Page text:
Asia-Pacific markets beckon for western producers
Obstacles abound, but fossil fuel exports would help sustain a B.C. boom
Photo by Ryan Girard
Edinburgh-based energy consultancy firm Wood Mackenzie predicts natural gas production from the Western Canadian Sedimentary Basin will increase from 14.4 billion cubic feet per day (bcfd) in 2010 to 16.6 bcfd in 2033 despite continued declines in conventional natural gas production from the basin. You can take these forecasts with a heavy grain of salt – there are a lot of them out there – but if Wood Mackenzie’s crystal ball proves to be correct, it’s great news for British Columbia, which will backstop the production growth through the development of its Horn River and Montney shale and tight gas plays.
The interest in developing B.C.’s huge unconventional gas reserves, with industry mainstays like Encana Corp., Talisman Energy Inc., Nexen Inc. and Imperial Oil Ltd. looking to score big here, could come in handy for the province.
The B.C. economy is not robust these days. In its Provincial Report – 2011, the Conference Board of Canada said the B.C. economy is in a “lull” and isn’t experiencing the kind of growth Alberta and Saskatchewan are enjoying. The 2010 Winter Olympics and infrastructure stimulus funding allowed the B.C. economy to grow more than four per cent last year. But the Olympics are over and the stimulus funding is running out. Making matters worse, the province’s forestry sector is hurting as it waits for the U.S. housing market to recover.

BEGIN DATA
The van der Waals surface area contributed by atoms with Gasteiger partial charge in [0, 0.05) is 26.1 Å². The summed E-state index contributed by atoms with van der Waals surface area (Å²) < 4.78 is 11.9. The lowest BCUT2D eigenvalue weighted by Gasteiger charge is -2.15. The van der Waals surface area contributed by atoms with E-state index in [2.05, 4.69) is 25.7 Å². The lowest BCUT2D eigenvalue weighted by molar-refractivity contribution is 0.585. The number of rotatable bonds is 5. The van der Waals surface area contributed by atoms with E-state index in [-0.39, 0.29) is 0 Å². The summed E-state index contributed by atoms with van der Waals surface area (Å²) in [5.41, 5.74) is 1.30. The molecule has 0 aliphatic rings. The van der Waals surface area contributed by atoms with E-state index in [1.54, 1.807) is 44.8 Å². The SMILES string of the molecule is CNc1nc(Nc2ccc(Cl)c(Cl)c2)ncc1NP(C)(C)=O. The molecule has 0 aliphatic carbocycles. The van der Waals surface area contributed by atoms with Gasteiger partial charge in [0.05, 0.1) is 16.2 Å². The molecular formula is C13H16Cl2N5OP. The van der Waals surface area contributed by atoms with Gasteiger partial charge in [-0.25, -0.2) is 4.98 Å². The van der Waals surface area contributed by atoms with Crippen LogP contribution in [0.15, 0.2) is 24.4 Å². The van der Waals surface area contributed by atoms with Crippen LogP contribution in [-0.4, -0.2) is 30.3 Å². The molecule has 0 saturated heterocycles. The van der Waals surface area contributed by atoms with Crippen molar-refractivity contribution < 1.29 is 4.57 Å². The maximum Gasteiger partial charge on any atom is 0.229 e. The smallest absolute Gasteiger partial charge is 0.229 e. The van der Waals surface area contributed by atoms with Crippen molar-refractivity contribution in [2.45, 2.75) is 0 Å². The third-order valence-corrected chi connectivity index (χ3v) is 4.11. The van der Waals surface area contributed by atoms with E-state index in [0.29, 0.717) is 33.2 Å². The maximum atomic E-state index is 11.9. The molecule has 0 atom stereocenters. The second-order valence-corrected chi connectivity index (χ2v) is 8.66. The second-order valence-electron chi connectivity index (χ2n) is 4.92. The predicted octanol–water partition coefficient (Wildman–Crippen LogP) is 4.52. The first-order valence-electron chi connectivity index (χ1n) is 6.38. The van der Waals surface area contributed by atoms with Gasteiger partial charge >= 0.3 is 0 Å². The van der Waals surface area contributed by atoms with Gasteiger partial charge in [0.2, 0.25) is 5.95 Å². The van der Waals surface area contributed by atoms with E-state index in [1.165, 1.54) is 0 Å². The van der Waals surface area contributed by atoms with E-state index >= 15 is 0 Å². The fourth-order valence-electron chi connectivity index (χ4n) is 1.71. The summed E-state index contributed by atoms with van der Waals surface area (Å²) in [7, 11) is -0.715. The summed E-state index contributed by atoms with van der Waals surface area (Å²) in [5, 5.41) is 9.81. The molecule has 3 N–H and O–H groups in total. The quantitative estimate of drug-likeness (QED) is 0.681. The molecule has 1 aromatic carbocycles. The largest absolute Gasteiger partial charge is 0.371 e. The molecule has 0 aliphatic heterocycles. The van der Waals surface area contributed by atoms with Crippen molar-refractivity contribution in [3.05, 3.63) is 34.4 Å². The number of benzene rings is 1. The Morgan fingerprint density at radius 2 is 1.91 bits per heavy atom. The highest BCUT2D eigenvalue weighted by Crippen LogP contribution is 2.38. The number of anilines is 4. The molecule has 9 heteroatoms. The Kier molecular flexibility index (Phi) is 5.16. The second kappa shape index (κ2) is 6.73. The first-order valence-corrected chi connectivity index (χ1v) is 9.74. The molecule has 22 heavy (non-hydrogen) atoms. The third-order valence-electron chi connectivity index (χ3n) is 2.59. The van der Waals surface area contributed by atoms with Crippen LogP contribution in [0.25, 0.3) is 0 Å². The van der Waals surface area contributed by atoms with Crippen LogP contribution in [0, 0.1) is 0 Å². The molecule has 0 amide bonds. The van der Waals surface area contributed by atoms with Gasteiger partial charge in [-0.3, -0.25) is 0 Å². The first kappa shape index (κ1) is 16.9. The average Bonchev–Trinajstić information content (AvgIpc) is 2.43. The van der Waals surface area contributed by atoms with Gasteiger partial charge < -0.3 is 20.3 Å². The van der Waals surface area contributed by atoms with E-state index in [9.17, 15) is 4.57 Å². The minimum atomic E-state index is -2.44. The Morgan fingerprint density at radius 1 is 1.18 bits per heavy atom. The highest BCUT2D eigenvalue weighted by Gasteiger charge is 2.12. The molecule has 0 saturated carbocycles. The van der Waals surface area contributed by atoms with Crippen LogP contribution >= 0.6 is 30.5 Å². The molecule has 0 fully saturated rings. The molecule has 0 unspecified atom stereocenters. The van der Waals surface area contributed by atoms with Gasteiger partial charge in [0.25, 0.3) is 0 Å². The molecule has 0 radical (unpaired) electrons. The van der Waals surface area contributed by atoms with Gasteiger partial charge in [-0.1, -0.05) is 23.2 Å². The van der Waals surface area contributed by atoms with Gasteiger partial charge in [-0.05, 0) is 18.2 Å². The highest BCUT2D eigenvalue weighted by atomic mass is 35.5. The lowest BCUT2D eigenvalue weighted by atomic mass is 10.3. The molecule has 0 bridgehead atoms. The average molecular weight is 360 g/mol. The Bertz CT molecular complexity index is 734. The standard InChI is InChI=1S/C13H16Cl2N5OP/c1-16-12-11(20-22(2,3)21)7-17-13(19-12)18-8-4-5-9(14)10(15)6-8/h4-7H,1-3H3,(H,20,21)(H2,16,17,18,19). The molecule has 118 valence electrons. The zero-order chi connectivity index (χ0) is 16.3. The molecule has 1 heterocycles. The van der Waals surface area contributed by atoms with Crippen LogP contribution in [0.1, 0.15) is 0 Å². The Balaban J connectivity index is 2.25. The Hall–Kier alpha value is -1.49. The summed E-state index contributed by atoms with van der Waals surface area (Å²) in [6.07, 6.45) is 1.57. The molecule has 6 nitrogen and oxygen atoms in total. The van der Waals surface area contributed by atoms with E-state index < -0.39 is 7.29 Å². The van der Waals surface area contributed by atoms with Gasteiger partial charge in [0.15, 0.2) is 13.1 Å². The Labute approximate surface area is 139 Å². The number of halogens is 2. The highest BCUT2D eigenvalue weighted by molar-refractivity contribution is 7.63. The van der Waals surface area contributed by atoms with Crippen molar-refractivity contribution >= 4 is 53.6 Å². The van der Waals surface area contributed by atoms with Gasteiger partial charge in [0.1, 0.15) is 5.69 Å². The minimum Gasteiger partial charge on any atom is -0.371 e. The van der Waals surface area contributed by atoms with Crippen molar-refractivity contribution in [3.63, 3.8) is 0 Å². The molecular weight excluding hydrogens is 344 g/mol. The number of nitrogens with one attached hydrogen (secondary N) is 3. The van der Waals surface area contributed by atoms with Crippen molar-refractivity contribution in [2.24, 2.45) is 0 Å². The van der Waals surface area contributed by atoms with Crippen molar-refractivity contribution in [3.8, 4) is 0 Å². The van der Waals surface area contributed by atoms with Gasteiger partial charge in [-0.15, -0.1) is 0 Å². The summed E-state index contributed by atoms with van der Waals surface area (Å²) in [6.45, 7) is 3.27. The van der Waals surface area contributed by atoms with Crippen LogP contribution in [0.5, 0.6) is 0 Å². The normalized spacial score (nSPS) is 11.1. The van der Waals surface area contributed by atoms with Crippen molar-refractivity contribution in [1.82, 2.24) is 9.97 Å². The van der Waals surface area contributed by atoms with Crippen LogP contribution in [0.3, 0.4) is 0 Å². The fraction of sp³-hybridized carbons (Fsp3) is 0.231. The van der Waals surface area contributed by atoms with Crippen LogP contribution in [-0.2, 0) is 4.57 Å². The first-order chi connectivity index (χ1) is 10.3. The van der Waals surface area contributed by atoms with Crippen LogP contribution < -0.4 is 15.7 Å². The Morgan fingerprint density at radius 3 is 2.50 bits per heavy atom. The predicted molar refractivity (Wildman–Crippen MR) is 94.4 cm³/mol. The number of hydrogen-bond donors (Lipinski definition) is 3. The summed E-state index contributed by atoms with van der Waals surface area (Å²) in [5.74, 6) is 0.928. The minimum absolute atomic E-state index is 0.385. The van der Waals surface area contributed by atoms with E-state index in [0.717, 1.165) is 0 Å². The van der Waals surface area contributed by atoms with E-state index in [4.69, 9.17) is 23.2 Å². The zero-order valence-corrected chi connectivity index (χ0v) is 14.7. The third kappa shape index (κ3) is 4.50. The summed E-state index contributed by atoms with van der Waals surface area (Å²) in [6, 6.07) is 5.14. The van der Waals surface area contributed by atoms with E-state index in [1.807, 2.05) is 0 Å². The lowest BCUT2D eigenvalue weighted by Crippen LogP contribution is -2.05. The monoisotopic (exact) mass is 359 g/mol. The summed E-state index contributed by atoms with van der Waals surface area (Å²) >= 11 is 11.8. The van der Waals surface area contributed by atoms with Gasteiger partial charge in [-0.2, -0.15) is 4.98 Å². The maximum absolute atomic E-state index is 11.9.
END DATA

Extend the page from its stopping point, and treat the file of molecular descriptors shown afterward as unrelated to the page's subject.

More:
Sustained oil and gas activity could reverse troubling economic trends on the West Coast. However, the catch is Old Faithful – the United States market – doesn’t need much Canadian natural gas thanks to prolific production from its own shale plays. So, new destinations for B.C. hydrocarbons must be found. That was the message Paul Sullivan, global director of liquefied natural gas (LNG) for engineering firm WorleyParsons, imparted on attendees at June’s 2011 Oil and Gas Expo and Conference in Calgary. “If you want to enhance the value of your gas, you’ll have to send it somewhere else,” Sullivan said.
The oil and gas industry recognizes this and the Pacific Rim is clearly its market of choice. The thought of supplying this energy-starved region is leading to a rush of industry-sponsored projects on B.C.’s coast. Proposed LNG terminals – like the Kitimat LNG project – would ship chilled natural gas plumbed from the depths of B.C.’s shale plays to countries like Japan, South Korea and Taiwan. On the oil side, Enbridge Inc.’s Northern Gateway pipeline and Kinder Morgan Canada’s TMX expansion seek to send Canadian crude to the Far East through steel conduits terminating at B.C. ports.
None of these projects have been approved yet. But if this wave of activity comes – and the industry is banking on it – it could put B.C. back on the path to prosperity.